Title IV designated funds for foreign language centers and other specified activities. The innocuous-sounding anti-sex discrimination Title IX also appears in the Education Amendments of 1972. Title IX also supported an “Ethnic Heritage Program,” which “provide[d] assistance designed to afford to students opportunities to learn about the nature of their own cultural heritage, and to study the contributions of the cultural heritages of the other ethnic groups of the Nation.” The Amendment bill runs to 227 pages. The subsequent HEOA of 2008 runs to 122 pages. And there’s more. Navigating this maze is partly responsible for the huge growth in university bureaucracies in recent decades.

Federal money also supports scientific research in universities. The total was $21 billion by 2000 and is now around $30 billion, the great majority from the National Institutes of Health, which has become almost a monopoly buyer of biomedical research in the U.S. Perhaps a quarter of this is so-called indirect costs to cover administration and other necessary facilities. Federal money supports research that would otherwise not happen. Does it also make a profit?

In my experience, university administrators all agree that externally funded research is a net cost to the university. Yet universities routinely urge their science faculty to bring in research grants. In addition to social pressure, there are serious financial rewards for grant-getting. Federal grants pay university researchers a “summer salary,” a fifth or more of their annual salary (so-called “soft-money” researchers, in medical schools and elsewhere, get 100 percent of their salary from research grants). Faculty who do summer research without an external grant do not get a summer salary from the university. I had one colleague in this position: His inexpensive research did not require a grant. He got no summer salary and was criticized rather than praised for his independence.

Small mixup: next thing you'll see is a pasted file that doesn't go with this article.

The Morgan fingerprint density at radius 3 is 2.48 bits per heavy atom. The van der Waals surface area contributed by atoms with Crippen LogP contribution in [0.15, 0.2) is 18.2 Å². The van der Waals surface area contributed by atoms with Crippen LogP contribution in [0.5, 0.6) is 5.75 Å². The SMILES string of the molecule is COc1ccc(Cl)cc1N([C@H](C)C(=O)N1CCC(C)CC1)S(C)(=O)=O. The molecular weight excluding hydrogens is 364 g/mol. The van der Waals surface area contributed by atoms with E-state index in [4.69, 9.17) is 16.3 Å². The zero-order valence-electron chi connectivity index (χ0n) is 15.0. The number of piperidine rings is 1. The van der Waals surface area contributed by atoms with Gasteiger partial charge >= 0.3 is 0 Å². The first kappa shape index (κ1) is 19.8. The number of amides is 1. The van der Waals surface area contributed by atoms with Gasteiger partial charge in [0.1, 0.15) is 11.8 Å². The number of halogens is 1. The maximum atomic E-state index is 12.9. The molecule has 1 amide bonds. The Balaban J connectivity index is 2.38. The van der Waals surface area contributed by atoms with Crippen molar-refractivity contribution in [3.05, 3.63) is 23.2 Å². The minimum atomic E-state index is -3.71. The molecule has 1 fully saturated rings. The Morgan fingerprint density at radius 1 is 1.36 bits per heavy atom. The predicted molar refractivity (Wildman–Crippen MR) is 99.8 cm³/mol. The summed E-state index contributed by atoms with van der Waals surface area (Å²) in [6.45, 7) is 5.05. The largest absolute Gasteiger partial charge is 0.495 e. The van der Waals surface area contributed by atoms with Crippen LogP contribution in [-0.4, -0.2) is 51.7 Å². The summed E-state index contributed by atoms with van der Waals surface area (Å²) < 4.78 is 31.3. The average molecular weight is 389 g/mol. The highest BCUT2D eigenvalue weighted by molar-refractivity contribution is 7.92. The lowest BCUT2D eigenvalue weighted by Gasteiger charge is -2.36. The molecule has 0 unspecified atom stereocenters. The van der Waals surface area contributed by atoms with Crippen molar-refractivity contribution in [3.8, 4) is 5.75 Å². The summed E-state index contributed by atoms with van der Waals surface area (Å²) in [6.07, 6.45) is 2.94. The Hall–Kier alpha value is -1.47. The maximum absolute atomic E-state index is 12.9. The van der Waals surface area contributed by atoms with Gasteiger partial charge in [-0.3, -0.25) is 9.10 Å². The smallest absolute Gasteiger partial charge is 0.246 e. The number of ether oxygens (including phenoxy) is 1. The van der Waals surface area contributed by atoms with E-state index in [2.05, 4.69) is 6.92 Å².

Over the years, the contribution of the institution to in-house research has increasingly been displaced by external money. In other words, getting a research grant has morphed from a bonus to a necessity even as administrators insist that it costs the institution money.

All this extra money for institutions of higher ed has been accompanied by entrepreneurial expansion beyond the traditional core. In addition to a Biology Department, there must be a School of Environmental Science; in addition to departments of Economics, Political Economy and Sociology, a Business School and a School of Government; not to mention programs, schools, and institutes of media and communication “science.”

Effects on the Curriculum

Much of this is healthy growth. But the variety of incoming money streams has naturally fostered a more (literally) business-like ethos. Many of the new entities I just described are market-driven—there is a demand for them—not knowledge-driven.

A business credential, for instance, is valuable—and money can be made for the institution. Similar pressures have led to foreign branches of U.S. institutions in places like China, Singapore, South Korea, and the United Arab Emirates.

Those changes have also affected the core of the university: natural and social science and humanities departments.